Classification of states and Markov Chains.
Irreducible Markov Chains
In case you can transition from to and also transition back from to then we state that i and j “communicate” and it is denoted as i↔︎j. When all states in a Markov chain “communicate” then those chains are called as “Irreducible” Markov Chains. Clearly, there is no state which is “absorbable” in an “Irreducible” Markov chain. Since all states in an Irreducible Markov chain communicate, it is possible to revisit states from any given state. Such states which can be revisited are called as recurrent states. Irreducible Markov chains have recurrent states. Thus if any of the diagonal entries in a transition matrix Q is 1 and the rest of the entries in that same row are 0, then that transitional matrix belongs to an irreducible Markov chain.
Conversely, when there exists some state that is not communicable, then the Markov chain is called as a “Reducible Markov chain” . Thus it is possible that i→j but the transition from j back to i may not be possible. Clearly, in reducible Markov chains, there exists some state “i” which cannot be revisited from some other state “j” (however state j can be visited from state i) These states “i” are called as transient states. A reducible Markov Chains has “transient states”.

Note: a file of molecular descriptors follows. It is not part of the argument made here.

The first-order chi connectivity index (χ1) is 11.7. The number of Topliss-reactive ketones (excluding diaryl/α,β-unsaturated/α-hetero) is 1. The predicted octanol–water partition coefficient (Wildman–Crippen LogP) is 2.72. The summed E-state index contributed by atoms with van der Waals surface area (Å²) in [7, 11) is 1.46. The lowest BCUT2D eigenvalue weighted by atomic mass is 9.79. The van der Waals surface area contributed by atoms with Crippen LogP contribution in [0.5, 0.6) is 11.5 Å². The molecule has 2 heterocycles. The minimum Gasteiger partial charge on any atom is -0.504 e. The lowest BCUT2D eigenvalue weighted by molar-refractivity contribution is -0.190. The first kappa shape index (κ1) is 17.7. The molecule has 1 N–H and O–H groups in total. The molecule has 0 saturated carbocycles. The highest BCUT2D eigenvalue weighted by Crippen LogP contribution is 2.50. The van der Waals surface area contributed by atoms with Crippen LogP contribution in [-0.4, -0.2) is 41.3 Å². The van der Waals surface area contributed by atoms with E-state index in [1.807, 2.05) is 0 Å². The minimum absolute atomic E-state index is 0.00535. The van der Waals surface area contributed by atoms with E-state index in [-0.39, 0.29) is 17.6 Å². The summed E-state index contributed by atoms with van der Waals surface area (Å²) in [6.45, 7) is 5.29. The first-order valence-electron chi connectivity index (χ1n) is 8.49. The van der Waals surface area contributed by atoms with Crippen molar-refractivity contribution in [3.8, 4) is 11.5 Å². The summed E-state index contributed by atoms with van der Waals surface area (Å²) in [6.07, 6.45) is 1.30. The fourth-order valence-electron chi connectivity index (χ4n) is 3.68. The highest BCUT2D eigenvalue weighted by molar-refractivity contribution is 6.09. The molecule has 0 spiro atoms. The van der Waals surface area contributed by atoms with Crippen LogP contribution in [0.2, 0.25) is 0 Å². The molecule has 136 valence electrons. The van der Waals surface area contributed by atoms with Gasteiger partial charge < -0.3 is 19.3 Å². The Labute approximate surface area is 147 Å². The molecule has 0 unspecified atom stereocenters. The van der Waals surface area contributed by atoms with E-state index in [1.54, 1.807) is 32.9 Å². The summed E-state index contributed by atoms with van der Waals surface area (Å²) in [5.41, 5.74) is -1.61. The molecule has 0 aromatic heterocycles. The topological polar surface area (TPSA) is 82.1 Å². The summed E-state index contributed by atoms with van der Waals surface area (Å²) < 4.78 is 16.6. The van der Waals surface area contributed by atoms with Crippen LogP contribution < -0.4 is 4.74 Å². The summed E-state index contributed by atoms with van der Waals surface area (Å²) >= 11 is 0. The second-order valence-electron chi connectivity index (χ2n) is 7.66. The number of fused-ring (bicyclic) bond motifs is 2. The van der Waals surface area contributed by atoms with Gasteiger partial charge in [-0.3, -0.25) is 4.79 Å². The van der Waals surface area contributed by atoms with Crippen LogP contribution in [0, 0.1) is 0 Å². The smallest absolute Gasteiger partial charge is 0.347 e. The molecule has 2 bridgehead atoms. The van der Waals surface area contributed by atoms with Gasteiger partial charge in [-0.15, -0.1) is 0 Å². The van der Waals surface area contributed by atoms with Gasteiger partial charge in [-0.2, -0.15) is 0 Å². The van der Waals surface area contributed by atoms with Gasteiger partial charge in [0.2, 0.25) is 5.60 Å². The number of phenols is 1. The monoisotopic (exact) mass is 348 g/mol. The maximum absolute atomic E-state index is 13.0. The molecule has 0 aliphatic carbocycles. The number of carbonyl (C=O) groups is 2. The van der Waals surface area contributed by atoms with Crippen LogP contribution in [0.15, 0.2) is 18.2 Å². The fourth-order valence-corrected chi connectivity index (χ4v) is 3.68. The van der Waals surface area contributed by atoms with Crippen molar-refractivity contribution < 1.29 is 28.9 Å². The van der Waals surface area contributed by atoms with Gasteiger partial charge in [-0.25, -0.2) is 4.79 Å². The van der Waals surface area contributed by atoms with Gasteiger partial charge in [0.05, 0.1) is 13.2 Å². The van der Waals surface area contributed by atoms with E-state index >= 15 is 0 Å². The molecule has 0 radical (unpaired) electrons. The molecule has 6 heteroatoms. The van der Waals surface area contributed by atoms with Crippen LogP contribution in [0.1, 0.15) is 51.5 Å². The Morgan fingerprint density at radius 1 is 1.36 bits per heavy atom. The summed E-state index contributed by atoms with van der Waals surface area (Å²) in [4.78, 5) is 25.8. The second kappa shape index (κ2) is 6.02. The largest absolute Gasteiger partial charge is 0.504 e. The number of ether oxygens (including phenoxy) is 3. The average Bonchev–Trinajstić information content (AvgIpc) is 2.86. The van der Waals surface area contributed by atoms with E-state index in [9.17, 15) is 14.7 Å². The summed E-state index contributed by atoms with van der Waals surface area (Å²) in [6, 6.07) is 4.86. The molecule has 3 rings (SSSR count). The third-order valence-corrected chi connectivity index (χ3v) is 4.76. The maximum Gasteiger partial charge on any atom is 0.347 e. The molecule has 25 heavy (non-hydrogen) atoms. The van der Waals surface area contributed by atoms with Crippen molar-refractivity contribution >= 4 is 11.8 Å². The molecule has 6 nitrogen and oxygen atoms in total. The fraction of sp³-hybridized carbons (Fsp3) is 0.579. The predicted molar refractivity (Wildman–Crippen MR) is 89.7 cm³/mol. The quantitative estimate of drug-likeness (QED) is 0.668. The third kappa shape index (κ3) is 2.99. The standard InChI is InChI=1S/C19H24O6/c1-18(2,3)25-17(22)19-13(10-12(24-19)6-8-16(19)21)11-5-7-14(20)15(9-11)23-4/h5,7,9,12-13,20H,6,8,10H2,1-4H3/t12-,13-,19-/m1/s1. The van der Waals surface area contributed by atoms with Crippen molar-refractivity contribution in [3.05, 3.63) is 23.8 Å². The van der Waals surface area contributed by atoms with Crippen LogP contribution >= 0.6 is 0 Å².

Absorbing Markov Chain A state k is said to be absorbing if An absorbing state can never be left from. A Markov chain is an absorbing Markov chain iff:
Note that absorbing states are “recurrent” states. If the expected time of return back to a state is less than ∞, then the state is called as “positive” recurrent. On the other hand, if the expected time taken to return back to a state is ∞, then the state is called as “null recurrent”. If the number of states in a Markov chain are finite, then all the recurrent states are always “positive recurrent”.
Aperiodic state in a Markov Chain
A period of a state is k, where k is the smallest number such that all paths leading from back to have a length that is a multiple of k.
A state having a period > 1 is called as “Periodic”.
Given a state i∈S, consider the set of integers n≥1: .The period of the state i∈S is the greatest common divisor of n≥1: . A state having period 1 is said to be aperiodic, which is the case in particular if > 0. It is important to note that all states of an irreducible Markov chain have the same period.
For a transient set, the and by convention the period is denoted to be 0. If we may not come back to a state again, that state is NOT “Periodic”. It is also NOT “Aperiodic”.